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Closing the loop.

Abstract

Closed-loop algorithms can be found in every aspect of everyday modern life. Automation and control are used constantly to provide safety and to improve quality of life. Closed-loop systems and algorithms can be found in home appliances, automobiles, aviation and more. Can one imagine nowadays driving a car without ABS, cruise control or even anti-sliding control? Similar principles of automation and control can be used in the management of diabetes mellitus (DM). The idea of an algorithmic/technological way to control glycaemia is not new and has been researched for more than four decades. However, recent improvements in both glucose-sensing technology and insulin delivery together with advanced control and systems engineering made this dream of an artificial pancreas possible. The artificial pancreas may be the next big step in the treatment of DM since the use of insulin analogues. An artificial pancreas can be described as internal or external devices that use continuous glucose measurements to automatically manage exogenous insulin delivery with or without other hormones in an attempt to restore glucose regulation in individuals with DM using a control algorithm. This device as described can be internal or external; can use different types of control algorithms with bi-hormonal or uni-hormonal design; and can utilise different ways to administer them. The different designs and implementations have transitioned recently from in silico simulations to clinical evaluation stage with practical applications in mind. This may mark the beginning of a new era in diabetes management with the introduction of semi-closed-loop systems that can prevent or minimise nocturnal hypoglycaemia, to hybrid systems that will manage blood glucose (BG) levels with minimal user intervention to finally fully automated systems that will take the user out of the loop. More and more clinical trials will be needed for the artificial pancreas to become a reality but initial encouraging results are proof that we are on the right track. We attempted to select recent publications that will present these current achievements in the quest for the artificial pancreas and that will inspire others to continue to progress this field of research.

Authors+Show Affiliations

University of California at Santa Barbara, Santa Barbara, CA, USA; Sansum Diabetes Research Institute, Santa Barbara, CA, USA. dassau@engineering.ucsb.eduNo affiliation info availableNo affiliation info available

Pub Type(s)

Journal Article
Review

Language

eng

PubMed ID

21323809

Citation

Dassau, E, et al. "Closing the Loop." International Journal of Clinical Practice. Supplement, 2011, pp. 20-5.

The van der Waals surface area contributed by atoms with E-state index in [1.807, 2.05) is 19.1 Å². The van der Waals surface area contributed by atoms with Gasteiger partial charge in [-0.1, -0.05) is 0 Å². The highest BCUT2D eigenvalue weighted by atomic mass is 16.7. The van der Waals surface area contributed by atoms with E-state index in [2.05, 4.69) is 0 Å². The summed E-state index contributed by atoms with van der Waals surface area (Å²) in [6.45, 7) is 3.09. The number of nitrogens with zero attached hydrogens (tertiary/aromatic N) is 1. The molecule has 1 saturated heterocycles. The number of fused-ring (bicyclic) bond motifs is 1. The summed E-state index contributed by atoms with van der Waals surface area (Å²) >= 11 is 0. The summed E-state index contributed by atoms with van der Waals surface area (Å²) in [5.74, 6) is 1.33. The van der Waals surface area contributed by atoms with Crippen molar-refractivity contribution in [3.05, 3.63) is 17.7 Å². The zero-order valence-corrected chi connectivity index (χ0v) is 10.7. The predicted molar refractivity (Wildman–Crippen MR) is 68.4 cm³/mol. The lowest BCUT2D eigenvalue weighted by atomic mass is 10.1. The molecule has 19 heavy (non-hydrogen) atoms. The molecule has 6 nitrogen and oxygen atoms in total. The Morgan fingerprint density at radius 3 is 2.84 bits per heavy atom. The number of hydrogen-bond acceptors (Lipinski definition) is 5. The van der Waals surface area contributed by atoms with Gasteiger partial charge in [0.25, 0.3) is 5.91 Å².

Dassau E, Atlas E, Phillip M. Closing the loop. Int J Clin Pract Suppl. 2011.
Dassau, E., Atlas, E., & Phillip, M. (2011). Closing the loop. International Journal of Clinical Practice. Supplement, (170), 20-5. https://doi.org/10.1111/j.1742-1241.2010.02575.x
Dassau E, Atlas E, Phillip M. Closing the Loop. Int J Clin Pract Suppl. 2011;(170)20-5. PubMed PMID: 21323809.
* Article titles in AMA citation format should be in sentence-case
TY - JOUR T1 - Closing the loop. AU - Dassau,E, AU - Atlas,E, AU - Phillip,M, PY - 2011/2/18/entrez PY - 2011/11/10/pubmed PY - 2011/12/13/medline SP - 20 EP - 5 JF - International journal of clinical practice. Supplement JO - Int J Clin Pract Suppl IS - 170 N2 - Closed-loop algorithms can be found in every aspect of everyday modern life. Automation and control are used constantly to provide safety and to improve quality of life. Closed-loop systems and algorithms can be found in home appliances, automobiles, aviation and more. Can one imagine nowadays driving a car without ABS, cruise control or even anti-sliding control? Similar principles of automation and control can be used in the management of diabetes mellitus (DM). The idea of an algorithmic/technological way to control glycaemia is not new and has been researched for more than four decades. However, recent improvements in both glucose-sensing technology and insulin delivery together with advanced control and systems engineering made this dream of an artificial pancreas possible. The artificial pancreas may be the next big step in the treatment of DM since the use of insulin analogues. An artificial pancreas can be described as internal or external devices that use continuous glucose measurements to automatically manage exogenous insulin delivery with or without other hormones in an attempt to restore glucose regulation in individuals with DM using a control algorithm. This device as described can be internal or external; can use different types of control algorithms with bi-hormonal or uni-hormonal design; and can utilise different ways to administer them. The different designs and implementations have transitioned recently from in silico simulations to clinical evaluation stage with practical applications in mind. This may mark the beginning of a new era in diabetes management with the introduction of semi-closed-loop systems that can prevent or minimise nocturnal hypoglycaemia, to hybrid systems that will manage blood glucose (BG) levels with minimal user intervention to finally fully automated systems that will take the user out of the loop. More and more clinical trials will be needed for the artificial pancreas to become a reality but initial encouraging results are proof that we are on the right track. We attempted to select recent publications that will present these current achievements in the quest for the artificial pancreas and that will inspire others to continue to progress this field of research. SN - 1368-504X UR - https://www.unboundmedicine.com/medline/citation/21323809/Closing_the_loop_ L2 - http://ovidsp.ovid.com/ovidweb.cgi?T=JS&PAGE=linkout&SEARCH=21323809.ui DB - PRIME DP - Unbound Medicine ER -